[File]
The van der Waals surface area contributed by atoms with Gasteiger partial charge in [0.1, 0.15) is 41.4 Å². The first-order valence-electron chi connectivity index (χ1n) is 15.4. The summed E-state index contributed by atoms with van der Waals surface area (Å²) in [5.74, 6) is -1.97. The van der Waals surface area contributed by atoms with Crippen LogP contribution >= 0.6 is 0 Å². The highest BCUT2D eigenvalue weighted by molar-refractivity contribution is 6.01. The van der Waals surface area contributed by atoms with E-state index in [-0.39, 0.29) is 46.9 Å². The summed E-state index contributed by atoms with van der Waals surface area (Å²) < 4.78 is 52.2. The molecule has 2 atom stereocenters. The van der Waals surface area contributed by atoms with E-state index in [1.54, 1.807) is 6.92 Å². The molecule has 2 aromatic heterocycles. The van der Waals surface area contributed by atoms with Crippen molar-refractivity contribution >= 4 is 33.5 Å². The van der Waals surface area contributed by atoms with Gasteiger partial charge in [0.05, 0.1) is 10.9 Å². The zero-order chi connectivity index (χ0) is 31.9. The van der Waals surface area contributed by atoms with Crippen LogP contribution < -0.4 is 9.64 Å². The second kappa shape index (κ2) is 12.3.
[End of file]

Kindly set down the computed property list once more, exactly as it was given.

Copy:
The van der Waals surface area contributed by atoms with Gasteiger partial charge in [0.1, 0.15) is 41.4 Å². The first-order valence-electron chi connectivity index (χ1n) is 15.4. The summed E-state index contributed by atoms with van der Waals surface area (Å²) in [5.74, 6) is -1.97. The van der Waals surface area contributed by atoms with Crippen LogP contribution >= 0.6 is 0 Å². The highest BCUT2D eigenvalue weighted by molar-refractivity contribution is 6.01. The van der Waals surface area contributed by atoms with E-state index in [-0.39, 0.29) is 46.9 Å². The summed E-state index contributed by atoms with van der Waals surface area (Å²) < 4.78 is 52.2. The molecule has 2 atom stereocenters. The van der Waals surface area contributed by atoms with E-state index in [1.54, 1.807) is 6.92 Å². The molecule has 2 aromatic heterocycles. The van der Waals surface area contributed by atoms with Crippen molar-refractivity contribution >= 4 is 33.5 Å². The van der Waals surface area contributed by atoms with Gasteiger partial charge in [0.05, 0.1) is 10.9 Å². The zero-order chi connectivity index (χ0) is 31.9. The van der Waals surface area contributed by atoms with Crippen LogP contribution < -0.4 is 9.64 Å². The second kappa shape index (κ2) is 12.3.